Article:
Dr. Stein has a broad and extensive history of leading innovative research and engineering projects initiated to solve seemingly intractable problems. Most of his projects have been conducted under government funding through Scientific Solutions, Inc. (SSI), a company he founded in 1992. His current focus with SSI is to assist the U.S. Navy and Department of Defense in solving a top security concern for the U.S. – the difficult problem of reliably tracking weaponized unmanned underwater vehicles in ports and harbors.
Over the years, Dr. Stein has obtained well over $100MM of government basic research and development funding. Research expeditions led by Dr. Stein have taken him to the Arctic, Antarctic, Arabian Sea, Persian Gulf, South China Sea, and many other locations around the world.
Some of the past projects led by Dr. Stein include:
Development and installation of a system at the Navy’s Seneca Lake test facility to measure the detectability of mines by sonar systems.
Development of a sonar system to detect marine mammals, including Chief Scientist on multiple expeditions to test the system off the California coast during the grey whale migration. Dr. Stein also led the effort to successfully defend the permit required to conduct these tests in federal court. This system is currently installed on four U.S. Navy surveillance platforms to protect marine mammals from high-powered sonar transmissions.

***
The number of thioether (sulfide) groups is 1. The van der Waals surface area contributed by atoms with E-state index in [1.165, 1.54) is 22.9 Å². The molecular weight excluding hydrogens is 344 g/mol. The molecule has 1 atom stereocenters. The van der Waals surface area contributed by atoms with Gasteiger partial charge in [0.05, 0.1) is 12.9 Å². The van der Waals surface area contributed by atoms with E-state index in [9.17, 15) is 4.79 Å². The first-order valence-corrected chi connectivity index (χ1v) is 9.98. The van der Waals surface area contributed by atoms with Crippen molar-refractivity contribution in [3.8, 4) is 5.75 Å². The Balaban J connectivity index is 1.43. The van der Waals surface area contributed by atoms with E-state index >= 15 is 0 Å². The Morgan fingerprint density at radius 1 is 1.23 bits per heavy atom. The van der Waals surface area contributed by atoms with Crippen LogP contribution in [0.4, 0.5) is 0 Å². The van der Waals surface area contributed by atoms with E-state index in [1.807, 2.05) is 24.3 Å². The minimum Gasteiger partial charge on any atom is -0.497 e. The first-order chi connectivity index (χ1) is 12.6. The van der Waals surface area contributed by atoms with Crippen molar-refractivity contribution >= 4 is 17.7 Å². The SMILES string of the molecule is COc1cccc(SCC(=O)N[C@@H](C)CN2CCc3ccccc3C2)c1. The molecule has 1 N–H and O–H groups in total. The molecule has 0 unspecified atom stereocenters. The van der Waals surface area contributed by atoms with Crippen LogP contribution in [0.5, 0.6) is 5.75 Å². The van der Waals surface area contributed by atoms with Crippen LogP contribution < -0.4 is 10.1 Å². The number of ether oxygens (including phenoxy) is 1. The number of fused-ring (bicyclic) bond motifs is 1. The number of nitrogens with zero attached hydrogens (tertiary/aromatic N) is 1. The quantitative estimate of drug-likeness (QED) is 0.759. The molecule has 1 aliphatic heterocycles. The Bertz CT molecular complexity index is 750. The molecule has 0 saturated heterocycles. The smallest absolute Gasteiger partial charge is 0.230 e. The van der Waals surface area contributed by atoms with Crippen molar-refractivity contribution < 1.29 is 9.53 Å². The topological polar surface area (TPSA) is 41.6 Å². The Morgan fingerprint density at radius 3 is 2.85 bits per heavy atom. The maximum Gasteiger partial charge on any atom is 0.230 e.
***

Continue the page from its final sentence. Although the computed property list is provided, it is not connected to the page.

Development and installation of a Swimmer Detection Sonar Network to protect an overseas Navy base from terrorist divers carrying explosives. When first installed, it was the largest system of its type in the world.
Development of an ice penetrating communications buoy to transfer data from undersea vehicles in the Arctic to satellites.
Development of a snow load monitoring system to detect unbalanced snow loads on high-tension powerlines in Alaska.
Dr. Stein received his Bachelor of Science degree from the Massachusetts Institute of Technology Ocean Engineering Department and his Doctorate from the Massachusetts Institute of Technology and Wood Hole Oceanographic Institution joint program in oceanographic engineering. As an undergraduate he was awarded the Wallace Bruce Academic Prize for outstanding academic achievement. His undergraduate and graduate studies included multiple research expeditions, including six weeks aboard the schooner R/V Westward and six weeks in a U.S. Navy sponsored ice camp 150 miles from the North Pole. As a senior undergraduate, Dr. Stein was one of the youngest scientists to be deployed to the Arctic under government funding.
Dr. Stein currently holds 7 patents and has extensively published and presented his research in peer reviewed journals. He is a Fellow of the Acoustical Society of America and a Member of the Corporation of the Wood Hole Oceanographic Institution.
Dr. Stein and his wife Jeanne have three children and four grandchildren. They live in Portland, Maine and Rangeley, Maine.